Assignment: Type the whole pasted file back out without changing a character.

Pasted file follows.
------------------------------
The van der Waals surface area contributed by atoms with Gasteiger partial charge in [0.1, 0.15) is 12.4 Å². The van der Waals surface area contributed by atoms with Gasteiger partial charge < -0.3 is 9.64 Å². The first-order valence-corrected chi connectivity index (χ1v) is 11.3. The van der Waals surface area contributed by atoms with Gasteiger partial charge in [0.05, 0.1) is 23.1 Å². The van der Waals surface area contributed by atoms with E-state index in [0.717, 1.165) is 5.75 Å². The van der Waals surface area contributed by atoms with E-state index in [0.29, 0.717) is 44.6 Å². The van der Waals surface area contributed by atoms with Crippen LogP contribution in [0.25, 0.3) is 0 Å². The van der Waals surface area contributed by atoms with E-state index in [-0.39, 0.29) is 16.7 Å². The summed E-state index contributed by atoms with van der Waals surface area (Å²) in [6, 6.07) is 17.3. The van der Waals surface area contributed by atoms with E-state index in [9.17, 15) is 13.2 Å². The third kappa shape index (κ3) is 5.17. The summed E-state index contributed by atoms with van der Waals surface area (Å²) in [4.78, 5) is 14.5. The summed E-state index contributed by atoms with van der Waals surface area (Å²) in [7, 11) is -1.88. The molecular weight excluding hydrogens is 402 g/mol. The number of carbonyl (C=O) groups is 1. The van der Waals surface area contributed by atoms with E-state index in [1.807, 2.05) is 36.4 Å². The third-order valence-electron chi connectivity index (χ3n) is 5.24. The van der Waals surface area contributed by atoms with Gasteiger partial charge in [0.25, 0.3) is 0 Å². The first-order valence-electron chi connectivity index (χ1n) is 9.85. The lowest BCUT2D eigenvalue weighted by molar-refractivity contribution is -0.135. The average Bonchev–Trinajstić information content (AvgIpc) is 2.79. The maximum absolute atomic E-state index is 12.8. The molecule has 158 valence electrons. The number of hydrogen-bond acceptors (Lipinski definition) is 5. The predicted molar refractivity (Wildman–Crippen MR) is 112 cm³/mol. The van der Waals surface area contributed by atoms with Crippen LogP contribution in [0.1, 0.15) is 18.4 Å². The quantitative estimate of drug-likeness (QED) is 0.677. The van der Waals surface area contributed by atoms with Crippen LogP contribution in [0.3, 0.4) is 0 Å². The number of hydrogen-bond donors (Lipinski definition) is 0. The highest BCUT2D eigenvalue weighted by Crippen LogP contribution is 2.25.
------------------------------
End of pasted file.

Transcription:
The van der Waals surface area contributed by atoms with Gasteiger partial charge in [0.1, 0.15) is 12.4 Å². The van der Waals surface area contributed by atoms with Gasteiger partial charge < -0.3 is 9.64 Å². The first-order valence-corrected chi connectivity index (χ1v) is 11.3. The van der Waals surface area contributed by atoms with Gasteiger partial charge in [0.05, 0.1) is 23.1 Å². The van der Waals surface area contributed by atoms with E-state index in [0.717, 1.165) is 5.75 Å². The van der Waals surface area contributed by atoms with E-state index in [0.29, 0.717) is 44.6 Å². The van der Waals surface area contributed by atoms with Crippen LogP contribution in [0.25, 0.3) is 0 Å². The van der Waals surface area contributed by atoms with E-state index in [-0.39, 0.29) is 16.7 Å². The summed E-state index contributed by atoms with van der Waals surface area (Å²) in [6, 6.07) is 17.3. The van der Waals surface area contributed by atoms with E-state index in [9.17, 15) is 13.2 Å². The third kappa shape index (κ3) is 5.17. The summed E-state index contributed by atoms with van der Waals surface area (Å²) in [4.78, 5) is 14.5. The summed E-state index contributed by atoms with van der Waals surface area (Å²) in [7, 11) is -1.88. The molecular weight excluding hydrogens is 402 g/mol. The number of carbonyl (C=O) groups is 1. The van der Waals surface area contributed by atoms with E-state index in [1.807, 2.05) is 36.4 Å². The third-order valence-electron chi connectivity index (χ3n) is 5.24. The van der Waals surface area contributed by atoms with Gasteiger partial charge in [0.25, 0.3) is 0 Å². The first-order valence-electron chi connectivity index (χ1n) is 9.85. The lowest BCUT2D eigenvalue weighted by molar-refractivity contribution is -0.135. The average Bonchev–Trinajstić information content (AvgIpc) is 2.79. The maximum absolute atomic E-state index is 12.8. The molecule has 158 valence electrons. The number of hydrogen-bond acceptors (Lipinski definition) is 5. The predicted molar refractivity (Wildman–Crippen MR) is 112 cm³/mol. The van der Waals surface area contributed by atoms with Crippen LogP contribution in [0.1, 0.15) is 18.4 Å². The quantitative estimate of drug-likeness (QED) is 0.677. The van der Waals surface area contributed by atoms with Crippen LogP contribution in [0.3, 0.4) is 0 Å². The number of hydrogen-bond donors (Lipinski definition) is 0. The highest BCUT2D eigenvalue weighted by Crippen LogP contribution is 2.25.